(3) Keep a positive attitude.

Make the most of the Cass resources available to you. Such experiences can change your perception on life and make you appreciate who you are.

On a final note..

Oh, and if you are going to Mannheim, bring some Euros along with you, as most of the local bars – serving truly authentic and ice-cold beer – prefer cash. You really think I would have written a post about Germany WITHOUT mentioning beer?

Amit Tolani, MSc Management (2018)

Trip to Frankfurt

Known as “Mainhattan” of Germany because of its impressive concrete skyscrapers which chararacterise its main river skyline, Frankfurt is a dynamic finance and business hub.

Home to the new headquarters of the European Central Bank (ECB) and one of the largest stock exchanges worldwide, Frankfurt has everything needed to become the leading financial capital in Europe. Moreover, the compact city laying in the heart of Germany, with its charming old town and plenty of social activities, ensures a high standard of living.

As part of the MSc Finance programme, 80 students went on an educational trip to explore Frankfurt. Our group departed from London Heathrow on Thursday 15th February. After quickly checking-in at our hotel, we had the opportunity to relish the first presentation, held by Mr. Alexander Pfister, a renowned lecturer at the University of Mannheim.

Alexander talked about the strengths and weaknesses of the German economy and its transformation. The key lessons learned were that the now flourishing German economy was not always as strong as it is today.

A clear turnaround could be noticed after Germany hosted the FIFA world cup in 2006. This unique opportunity proved to the German population why they should be proud of what they can achieve as a nation. This motivation still holds true today and is broadly represented by the main pillar of the German economy – its middle-class companies.

A refreshing shower and a quick wardrobe change later, all participants went to a traditional apple wine tavern to enjoy dinner. The combination of good food, wine and pleasant classmates created a delightful ambience. Networking events such as this represent one of the strong characteristics of the Cass Business School community and forges strong lifelong friendships.

On our second day we experienced the highlight of our trip: a visit to the European Central Bank. Usually only encountered in television or newspapers, we had the opportunity to visit the institution where all the important decisions for the Eurozone are made.

Entering the impressive building, we could sense the importance of this place. The flags of every nation stood proud in the middle of the entry area and were a popular spot for student photos. After being warmly welcomed, we attended two presentations.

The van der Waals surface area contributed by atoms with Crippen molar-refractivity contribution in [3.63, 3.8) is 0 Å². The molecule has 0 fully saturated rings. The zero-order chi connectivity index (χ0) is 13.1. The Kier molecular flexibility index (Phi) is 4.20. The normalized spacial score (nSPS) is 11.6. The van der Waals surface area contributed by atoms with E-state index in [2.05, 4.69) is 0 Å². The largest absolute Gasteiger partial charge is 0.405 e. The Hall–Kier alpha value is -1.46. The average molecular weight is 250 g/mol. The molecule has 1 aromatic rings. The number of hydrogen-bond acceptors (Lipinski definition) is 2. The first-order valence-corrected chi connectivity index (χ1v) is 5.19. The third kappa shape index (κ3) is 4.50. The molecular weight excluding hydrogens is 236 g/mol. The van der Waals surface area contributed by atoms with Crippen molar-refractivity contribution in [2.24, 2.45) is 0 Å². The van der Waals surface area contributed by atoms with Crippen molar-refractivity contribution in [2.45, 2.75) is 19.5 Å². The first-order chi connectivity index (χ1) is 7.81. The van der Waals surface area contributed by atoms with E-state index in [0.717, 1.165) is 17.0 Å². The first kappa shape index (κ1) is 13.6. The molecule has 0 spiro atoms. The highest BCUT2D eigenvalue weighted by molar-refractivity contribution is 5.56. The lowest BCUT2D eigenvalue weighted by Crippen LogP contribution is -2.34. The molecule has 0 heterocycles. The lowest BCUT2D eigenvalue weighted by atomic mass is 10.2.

First we received information on the monetary instruments of the ECB, as well as a detailed insight on its current quantitative easing.

Ms Valerie Jarvis, Economist Analyst for the United Kingdom at the ECB,  gave us economic analysis on the current Brexit discussion and its expected impact on the British economy – supporting economic data was presented to illustrate the impact Brexit decision has already had on UK citizens.

One consequence of Brexit could be the movement of several banks from London to other locations. One possible candidate is Frankfurt and therefore we wanted to know more about this financial hub in Germany. A representative from Frankfurt Main Finance, a promoting organisation for Frankfurt, gave us a very detailed overview about the benefits of living and working in Frankfurt.

With its low taxes and rents, as well as its outstanding infrastructure and quality of life, Frankfurt is a very attractive place for banks.

Furthermore, a wide range of business schools and universities provide a talented pool of candidates for the diverse roles. It is no surprise that many banks, such as Goldman Sachs or Morgan Stanley, have already decided to move to Frankfurt.

We finished this informative day with a presentation on the banking industry of Germany by two representatives of the German Landesbanken.

An international trip like ours offers students first-hand insight and an opportunity learn more about an alternative financial hub besides London. Moreover, it helps to enhance interpersonal skills and gain knowledge that can’t be developed in a classroom. We all enjoyed this trip very much and we are thankful to Cass Business School for organising it.

Fabian Frech & Timon Wyder, MSc Finance (2018)

© 2020 Cass MSc Blog

Theme by Anders NorenUp ↑

Skip to toolbar